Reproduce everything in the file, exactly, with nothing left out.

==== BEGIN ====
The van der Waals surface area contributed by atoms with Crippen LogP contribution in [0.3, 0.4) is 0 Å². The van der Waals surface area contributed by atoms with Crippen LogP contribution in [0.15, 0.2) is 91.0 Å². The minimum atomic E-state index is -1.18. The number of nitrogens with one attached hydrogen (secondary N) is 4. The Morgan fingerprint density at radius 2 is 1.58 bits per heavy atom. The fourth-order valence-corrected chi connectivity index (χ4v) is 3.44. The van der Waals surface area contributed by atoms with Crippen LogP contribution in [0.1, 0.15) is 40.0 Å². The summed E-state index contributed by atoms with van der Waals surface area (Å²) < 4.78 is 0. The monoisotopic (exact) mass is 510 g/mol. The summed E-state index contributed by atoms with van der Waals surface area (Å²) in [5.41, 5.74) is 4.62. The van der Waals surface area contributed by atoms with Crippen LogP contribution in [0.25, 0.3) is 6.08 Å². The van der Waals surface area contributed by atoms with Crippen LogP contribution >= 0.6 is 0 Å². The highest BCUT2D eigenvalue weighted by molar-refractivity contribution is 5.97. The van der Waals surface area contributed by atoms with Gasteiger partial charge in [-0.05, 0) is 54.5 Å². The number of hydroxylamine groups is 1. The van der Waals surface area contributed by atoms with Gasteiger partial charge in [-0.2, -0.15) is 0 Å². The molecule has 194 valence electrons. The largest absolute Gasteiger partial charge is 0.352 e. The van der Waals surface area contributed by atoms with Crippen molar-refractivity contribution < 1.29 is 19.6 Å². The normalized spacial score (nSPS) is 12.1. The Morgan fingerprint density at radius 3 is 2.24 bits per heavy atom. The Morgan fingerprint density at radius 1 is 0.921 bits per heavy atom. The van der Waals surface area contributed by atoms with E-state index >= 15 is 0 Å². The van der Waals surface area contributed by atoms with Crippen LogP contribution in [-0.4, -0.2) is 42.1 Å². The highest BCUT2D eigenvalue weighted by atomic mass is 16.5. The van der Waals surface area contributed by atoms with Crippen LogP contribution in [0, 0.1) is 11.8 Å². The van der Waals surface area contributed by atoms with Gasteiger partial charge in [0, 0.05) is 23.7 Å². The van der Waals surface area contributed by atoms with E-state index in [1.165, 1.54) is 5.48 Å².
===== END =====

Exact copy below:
The van der Waals surface area contributed by atoms with Crippen LogP contribution in [0.3, 0.4) is 0 Å². The van der Waals surface area contributed by atoms with Crippen LogP contribution in [0.15, 0.2) is 91.0 Å². The minimum atomic E-state index is -1.18. The number of nitrogens with one attached hydrogen (secondary N) is 4. The Morgan fingerprint density at radius 2 is 1.58 bits per heavy atom. The fourth-order valence-corrected chi connectivity index (χ4v) is 3.44. The van der Waals surface area contributed by atoms with Crippen LogP contribution in [0.1, 0.15) is 40.0 Å². The summed E-state index contributed by atoms with van der Waals surface area (Å²) < 4.78 is 0. The monoisotopic (exact) mass is 510 g/mol. The summed E-state index contributed by atoms with van der Waals surface area (Å²) in [5.41, 5.74) is 4.62. The van der Waals surface area contributed by atoms with Crippen LogP contribution in [0.25, 0.3) is 6.08 Å². The van der Waals surface area contributed by atoms with Crippen LogP contribution >= 0.6 is 0 Å². The highest BCUT2D eigenvalue weighted by molar-refractivity contribution is 5.97. The van der Waals surface area contributed by atoms with Gasteiger partial charge in [-0.05, 0) is 54.5 Å². The number of hydroxylamine groups is 1. The van der Waals surface area contributed by atoms with Gasteiger partial charge in [-0.2, -0.15) is 0 Å². The molecule has 194 valence electrons. The largest absolute Gasteiger partial charge is 0.352 e. The van der Waals surface area contributed by atoms with Crippen molar-refractivity contribution < 1.29 is 19.6 Å². The normalized spacial score (nSPS) is 12.1. The Morgan fingerprint density at radius 3 is 2.24 bits per heavy atom. The Morgan fingerprint density at radius 1 is 0.921 bits per heavy atom. The van der Waals surface area contributed by atoms with E-state index >= 15 is 0 Å². The van der Waals surface area contributed by atoms with Crippen LogP contribution in [-0.4, -0.2) is 42.1 Å². The highest BCUT2D eigenvalue weighted by atomic mass is 16.5. The van der Waals surface area contributed by atoms with Crippen LogP contribution in [0, 0.1) is 11.8 Å². The van der Waals surface area contributed by atoms with Gasteiger partial charge in [0, 0.05) is 23.7 Å². The van der Waals surface area contributed by atoms with E-state index in [1.165, 1.54) is 5.48 Å².